Guillemots and razorbills are among the seabirds considered most vulnerable to displacement by offshore wind farms. Due to the challenge of tracking seabirds for a prolonged period of time, there is a knowledge gap when it comes to following their movements during non-breeding seasons and assessing the impact of offshore wind developments on these movements.
This project aims to provide detailed and accurate data on the year round movements of adult birds by using geolocator tags to collect movement data over several years which commenced in 2017. The tags are small enough to be fitted to a leg ring and have a battery life of up to five years. They can record light intensity and sea surface temperature (SST) on a time base memory chip. The combination of both measurements allows for a refined position estimate for guillemots and razorbills, particularly because SST varies considerably in different locations.
Both species have long lifespans and adults come back to the same nest site year after year. A number of ringing groups regularly visit accessible colonies and this project makes use of their knowledge and expertise to support in attaching tags to birds’ legs which can then be collected in subsequent years to recover and analyse. Data is being collected from a number of colonies within the north of the UK ranging from the Hebridean island Canna to the Farne Islands in Northumberland.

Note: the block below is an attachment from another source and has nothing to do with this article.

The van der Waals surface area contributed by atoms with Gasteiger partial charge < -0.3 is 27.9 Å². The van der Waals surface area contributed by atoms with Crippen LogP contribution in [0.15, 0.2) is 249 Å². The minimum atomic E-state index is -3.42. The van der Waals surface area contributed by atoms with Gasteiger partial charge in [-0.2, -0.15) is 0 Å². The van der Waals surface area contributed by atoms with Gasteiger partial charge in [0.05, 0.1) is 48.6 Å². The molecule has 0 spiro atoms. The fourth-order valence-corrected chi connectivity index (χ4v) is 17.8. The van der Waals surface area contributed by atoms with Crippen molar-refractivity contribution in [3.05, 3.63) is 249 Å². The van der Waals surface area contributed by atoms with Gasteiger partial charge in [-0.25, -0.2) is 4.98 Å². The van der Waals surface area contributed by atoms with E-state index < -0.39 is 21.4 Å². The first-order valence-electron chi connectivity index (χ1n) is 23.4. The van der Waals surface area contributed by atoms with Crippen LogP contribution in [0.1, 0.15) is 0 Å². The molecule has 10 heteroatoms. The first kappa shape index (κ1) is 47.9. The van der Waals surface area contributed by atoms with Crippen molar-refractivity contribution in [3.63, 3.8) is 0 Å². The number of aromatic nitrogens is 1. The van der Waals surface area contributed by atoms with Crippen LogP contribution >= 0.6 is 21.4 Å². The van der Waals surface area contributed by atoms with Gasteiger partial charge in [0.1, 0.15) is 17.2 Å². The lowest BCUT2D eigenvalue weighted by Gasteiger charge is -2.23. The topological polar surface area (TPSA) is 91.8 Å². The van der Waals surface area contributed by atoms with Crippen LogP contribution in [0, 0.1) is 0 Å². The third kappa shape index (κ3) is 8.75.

Ultimately, this project should inform any displacement concerns and allow for less uncertainty in impact assessment for these species which will be key to planning for future developments.
Professor Bob Furness, Principal Ornithologist at MacArthur Green, said: “It is very exciting to be able to deploy tags on guillemots and razorbills to learn about their migration routes and wintering areas. Until now, our knowledge of their migrations has mainly come from recoveries of ringed birds found dead on beaches in winter, which can give a very biased picture. This project will allow us to track the routes used by birds, and which areas they spend time in throughout the winter.
“We are particularly interested to find out if these migrations differ between birds from different colonies, and whether individuals use different areas from year to year or consistently go back to favourite locations. That knowledge will not only help in assessment of the impacts of offshore wind farms but will also help us understand how best to conserve these internationally important seabird populations that are an iconic part of Scotland’s wildlife heritage.”